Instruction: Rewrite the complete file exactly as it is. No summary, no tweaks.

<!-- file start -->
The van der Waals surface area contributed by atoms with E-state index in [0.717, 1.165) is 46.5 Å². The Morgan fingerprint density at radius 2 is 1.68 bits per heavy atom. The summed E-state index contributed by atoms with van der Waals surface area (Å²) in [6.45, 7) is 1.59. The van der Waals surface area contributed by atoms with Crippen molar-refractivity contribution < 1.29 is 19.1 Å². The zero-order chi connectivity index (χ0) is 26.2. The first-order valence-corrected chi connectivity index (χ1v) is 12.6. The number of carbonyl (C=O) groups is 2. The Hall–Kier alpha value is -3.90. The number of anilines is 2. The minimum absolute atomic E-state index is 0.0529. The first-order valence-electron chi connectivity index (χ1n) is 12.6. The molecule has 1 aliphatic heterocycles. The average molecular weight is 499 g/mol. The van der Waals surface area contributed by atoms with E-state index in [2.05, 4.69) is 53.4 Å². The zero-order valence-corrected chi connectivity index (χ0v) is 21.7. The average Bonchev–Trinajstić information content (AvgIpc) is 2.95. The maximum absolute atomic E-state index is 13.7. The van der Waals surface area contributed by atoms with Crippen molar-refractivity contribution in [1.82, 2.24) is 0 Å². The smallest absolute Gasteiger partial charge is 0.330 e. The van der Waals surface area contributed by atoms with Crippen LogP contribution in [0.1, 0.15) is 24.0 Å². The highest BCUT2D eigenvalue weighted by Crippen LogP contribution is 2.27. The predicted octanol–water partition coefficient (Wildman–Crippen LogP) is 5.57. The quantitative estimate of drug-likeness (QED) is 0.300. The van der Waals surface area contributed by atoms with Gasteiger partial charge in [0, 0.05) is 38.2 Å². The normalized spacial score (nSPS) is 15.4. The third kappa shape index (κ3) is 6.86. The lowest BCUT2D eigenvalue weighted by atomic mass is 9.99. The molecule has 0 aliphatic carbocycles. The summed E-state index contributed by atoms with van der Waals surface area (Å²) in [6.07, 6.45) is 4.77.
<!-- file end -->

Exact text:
The van der Waals surface area contributed by atoms with E-state index in [0.717, 1.165) is 46.5 Å². The Morgan fingerprint density at radius 2 is 1.68 bits per heavy atom. The summed E-state index contributed by atoms with van der Waals surface area (Å²) in [6.45, 7) is 1.59. The van der Waals surface area contributed by atoms with Crippen molar-refractivity contribution < 1.29 is 19.1 Å². The zero-order chi connectivity index (χ0) is 26.2. The first-order valence-corrected chi connectivity index (χ1v) is 12.6. The number of carbonyl (C=O) groups is 2. The Hall–Kier alpha value is -3.90. The number of anilines is 2. The minimum absolute atomic E-state index is 0.0529. The first-order valence-electron chi connectivity index (χ1n) is 12.6. The molecule has 1 aliphatic heterocycles. The average molecular weight is 499 g/mol. The van der Waals surface area contributed by atoms with E-state index in [2.05, 4.69) is 53.4 Å². The zero-order valence-corrected chi connectivity index (χ0v) is 21.7. The average Bonchev–Trinajstić information content (AvgIpc) is 2.95. The maximum absolute atomic E-state index is 13.7. The van der Waals surface area contributed by atoms with Crippen molar-refractivity contribution in [1.82, 2.24) is 0 Å². The smallest absolute Gasteiger partial charge is 0.330 e. The van der Waals surface area contributed by atoms with Crippen LogP contribution in [0.1, 0.15) is 24.0 Å². The highest BCUT2D eigenvalue weighted by Crippen LogP contribution is 2.27. The predicted octanol–water partition coefficient (Wildman–Crippen LogP) is 5.57. The quantitative estimate of drug-likeness (QED) is 0.300. The van der Waals surface area contributed by atoms with Gasteiger partial charge in [0, 0.05) is 38.2 Å². The normalized spacial score (nSPS) is 15.4. The third kappa shape index (κ3) is 6.86. The lowest BCUT2D eigenvalue weighted by atomic mass is 9.99. The molecule has 0 aliphatic carbocycles. The summed E-state index contributed by atoms with van der Waals surface area (Å²) in [6.07, 6.45) is 4.77.